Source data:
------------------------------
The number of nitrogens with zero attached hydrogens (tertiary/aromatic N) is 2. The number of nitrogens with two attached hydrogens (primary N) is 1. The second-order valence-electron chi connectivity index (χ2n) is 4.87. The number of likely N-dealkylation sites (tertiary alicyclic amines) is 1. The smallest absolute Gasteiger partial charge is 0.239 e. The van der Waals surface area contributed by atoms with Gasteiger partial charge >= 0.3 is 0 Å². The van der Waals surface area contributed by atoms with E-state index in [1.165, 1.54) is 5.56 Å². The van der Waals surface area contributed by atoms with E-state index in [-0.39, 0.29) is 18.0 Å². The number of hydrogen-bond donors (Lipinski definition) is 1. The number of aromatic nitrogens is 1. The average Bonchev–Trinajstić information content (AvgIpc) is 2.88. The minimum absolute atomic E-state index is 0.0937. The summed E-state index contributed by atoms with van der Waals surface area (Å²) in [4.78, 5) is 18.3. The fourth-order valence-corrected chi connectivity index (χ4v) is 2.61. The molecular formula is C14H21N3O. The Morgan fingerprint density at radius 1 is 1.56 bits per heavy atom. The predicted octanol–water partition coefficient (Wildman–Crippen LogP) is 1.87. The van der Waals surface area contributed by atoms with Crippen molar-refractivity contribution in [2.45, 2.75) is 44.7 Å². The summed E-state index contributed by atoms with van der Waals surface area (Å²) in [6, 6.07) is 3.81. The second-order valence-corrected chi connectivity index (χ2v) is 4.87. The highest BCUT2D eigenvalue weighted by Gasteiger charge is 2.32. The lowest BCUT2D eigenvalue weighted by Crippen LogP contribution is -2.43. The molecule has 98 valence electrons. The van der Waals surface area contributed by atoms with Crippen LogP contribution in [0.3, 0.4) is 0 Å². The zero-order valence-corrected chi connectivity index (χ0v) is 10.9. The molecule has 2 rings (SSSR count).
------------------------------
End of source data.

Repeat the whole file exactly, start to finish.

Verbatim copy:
The number of nitrogens with zero attached hydrogens (tertiary/aromatic N) is 2. The number of nitrogens with two attached hydrogens (primary N) is 1. The second-order valence-electron chi connectivity index (χ2n) is 4.87. The number of likely N-dealkylation sites (tertiary alicyclic amines) is 1. The smallest absolute Gasteiger partial charge is 0.239 e. The van der Waals surface area contributed by atoms with Gasteiger partial charge >= 0.3 is 0 Å². The van der Waals surface area contributed by atoms with E-state index in [1.165, 1.54) is 5.56 Å². The van der Waals surface area contributed by atoms with E-state index in [-0.39, 0.29) is 18.0 Å². The number of hydrogen-bond donors (Lipinski definition) is 1. The number of aromatic nitrogens is 1. The average Bonchev–Trinajstić information content (AvgIpc) is 2.88. The minimum absolute atomic E-state index is 0.0937. The summed E-state index contributed by atoms with van der Waals surface area (Å²) in [4.78, 5) is 18.3. The fourth-order valence-corrected chi connectivity index (χ4v) is 2.61. The molecular formula is C14H21N3O. The Morgan fingerprint density at radius 1 is 1.56 bits per heavy atom. The predicted octanol–water partition coefficient (Wildman–Crippen LogP) is 1.87. The van der Waals surface area contributed by atoms with Crippen molar-refractivity contribution in [2.45, 2.75) is 44.7 Å². The summed E-state index contributed by atoms with van der Waals surface area (Å²) in [6, 6.07) is 3.81. The second-order valence-corrected chi connectivity index (χ2v) is 4.87. The highest BCUT2D eigenvalue weighted by Gasteiger charge is 2.32. The lowest BCUT2D eigenvalue weighted by Crippen LogP contribution is -2.43. The molecule has 98 valence electrons. The van der Waals surface area contributed by atoms with Crippen LogP contribution in [0.3, 0.4) is 0 Å². The zero-order valence-corrected chi connectivity index (χ0v) is 10.9. The molecule has 2 rings (SSSR count).